A proposal to remove the bottlenecks on grid investment.
Rana Mukerji is vice president and general manager at ABB Electric Systems Consulting. He can be reached at email@example.com.
Investments in the U.S. transmission grid have been declining since the early 1970s.1 Reasons include: 1) regulatory uncertainty; 2) onerous and multiple regulatory jurisdictions; 3) an extremely complex and time-consuming siting and permitting process; 4) uncertainty in the basic “who pays” vs. “who benefits” equation; and 5) shortcomings in the regional-planning processes.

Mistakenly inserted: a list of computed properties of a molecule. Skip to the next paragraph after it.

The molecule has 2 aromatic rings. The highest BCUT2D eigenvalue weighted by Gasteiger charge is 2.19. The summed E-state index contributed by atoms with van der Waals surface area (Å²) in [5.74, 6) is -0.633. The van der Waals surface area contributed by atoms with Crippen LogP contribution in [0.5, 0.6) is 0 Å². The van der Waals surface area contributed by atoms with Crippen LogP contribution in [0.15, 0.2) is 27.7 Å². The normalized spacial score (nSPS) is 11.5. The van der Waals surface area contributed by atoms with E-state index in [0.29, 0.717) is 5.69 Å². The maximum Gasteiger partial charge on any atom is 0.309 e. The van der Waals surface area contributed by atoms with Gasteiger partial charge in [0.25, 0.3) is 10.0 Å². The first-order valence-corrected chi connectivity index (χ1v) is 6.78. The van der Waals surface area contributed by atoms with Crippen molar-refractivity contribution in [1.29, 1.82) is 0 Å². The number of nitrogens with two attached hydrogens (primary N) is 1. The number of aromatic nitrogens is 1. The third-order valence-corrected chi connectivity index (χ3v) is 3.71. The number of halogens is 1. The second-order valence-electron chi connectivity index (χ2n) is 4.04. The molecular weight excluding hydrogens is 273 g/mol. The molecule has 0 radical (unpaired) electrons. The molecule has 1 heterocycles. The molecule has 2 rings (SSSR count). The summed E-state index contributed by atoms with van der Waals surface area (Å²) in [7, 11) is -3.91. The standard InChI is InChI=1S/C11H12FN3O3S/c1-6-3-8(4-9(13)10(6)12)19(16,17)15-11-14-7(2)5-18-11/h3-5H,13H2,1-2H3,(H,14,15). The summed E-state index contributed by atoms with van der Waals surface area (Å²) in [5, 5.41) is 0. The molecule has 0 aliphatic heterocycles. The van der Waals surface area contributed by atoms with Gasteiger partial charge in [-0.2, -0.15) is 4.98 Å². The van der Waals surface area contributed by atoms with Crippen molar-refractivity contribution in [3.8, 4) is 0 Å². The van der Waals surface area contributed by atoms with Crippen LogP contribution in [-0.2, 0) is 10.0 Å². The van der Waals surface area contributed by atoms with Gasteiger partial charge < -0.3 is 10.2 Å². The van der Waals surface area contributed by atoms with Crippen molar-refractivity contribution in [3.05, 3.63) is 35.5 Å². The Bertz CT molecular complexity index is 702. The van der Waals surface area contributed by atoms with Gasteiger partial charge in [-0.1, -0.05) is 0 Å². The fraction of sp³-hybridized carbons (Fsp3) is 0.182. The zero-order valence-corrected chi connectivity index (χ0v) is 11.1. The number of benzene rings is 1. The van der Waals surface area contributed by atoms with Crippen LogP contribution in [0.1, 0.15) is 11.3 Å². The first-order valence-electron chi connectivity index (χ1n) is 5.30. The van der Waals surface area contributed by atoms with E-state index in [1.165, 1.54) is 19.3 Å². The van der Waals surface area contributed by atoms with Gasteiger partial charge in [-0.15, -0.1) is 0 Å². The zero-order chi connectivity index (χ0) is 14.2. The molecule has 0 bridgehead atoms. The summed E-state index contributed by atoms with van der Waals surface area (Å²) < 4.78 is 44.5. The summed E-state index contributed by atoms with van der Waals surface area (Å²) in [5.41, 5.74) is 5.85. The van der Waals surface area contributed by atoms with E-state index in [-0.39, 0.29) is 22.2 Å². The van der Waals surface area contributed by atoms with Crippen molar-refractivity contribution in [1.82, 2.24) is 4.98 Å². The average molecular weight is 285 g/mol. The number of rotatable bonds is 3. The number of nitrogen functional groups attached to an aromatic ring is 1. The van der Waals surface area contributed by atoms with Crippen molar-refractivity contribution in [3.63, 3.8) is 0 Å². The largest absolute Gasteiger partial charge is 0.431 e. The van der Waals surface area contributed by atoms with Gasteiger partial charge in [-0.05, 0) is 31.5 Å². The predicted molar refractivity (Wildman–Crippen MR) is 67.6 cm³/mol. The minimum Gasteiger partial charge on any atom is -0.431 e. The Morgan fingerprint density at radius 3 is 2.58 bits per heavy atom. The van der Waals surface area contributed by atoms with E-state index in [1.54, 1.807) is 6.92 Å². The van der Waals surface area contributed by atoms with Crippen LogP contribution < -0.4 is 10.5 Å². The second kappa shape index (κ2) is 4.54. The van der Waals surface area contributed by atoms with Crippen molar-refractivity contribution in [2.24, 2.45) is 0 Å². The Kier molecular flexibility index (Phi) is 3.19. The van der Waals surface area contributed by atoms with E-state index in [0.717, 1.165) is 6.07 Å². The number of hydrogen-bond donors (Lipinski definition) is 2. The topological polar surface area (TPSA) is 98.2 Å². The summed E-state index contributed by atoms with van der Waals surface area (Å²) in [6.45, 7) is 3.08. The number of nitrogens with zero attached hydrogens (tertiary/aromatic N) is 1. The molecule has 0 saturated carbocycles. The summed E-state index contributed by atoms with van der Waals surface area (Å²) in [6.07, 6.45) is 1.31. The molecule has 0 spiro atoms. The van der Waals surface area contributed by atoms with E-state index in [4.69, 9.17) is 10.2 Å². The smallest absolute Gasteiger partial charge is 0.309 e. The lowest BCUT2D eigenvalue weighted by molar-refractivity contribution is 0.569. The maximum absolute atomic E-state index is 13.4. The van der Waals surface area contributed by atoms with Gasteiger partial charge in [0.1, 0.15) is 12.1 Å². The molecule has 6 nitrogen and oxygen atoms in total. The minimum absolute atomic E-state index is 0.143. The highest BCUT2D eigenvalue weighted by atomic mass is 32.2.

The U.S. bulk transmission system now is stretched to the limits of its capacity. System operators are doing a remarkable job day in and day out of keeping the system in a secure state while squeezing out the last megawatt of transfer capability. Not investing in the bulk transmission system leads to congestion costs. More generation should be designated as RMR (reliability must-run generation) and higher reserve margins are necessary. In the longer term, lack of investment in transmission limits our ability to incorporate green, low-cost energy sources such as wind power into the grid. A study by ICF Consulting reported in Public Utilities Fortnightly clearly establishes that the benefits of transmission investments far outweigh the costs.2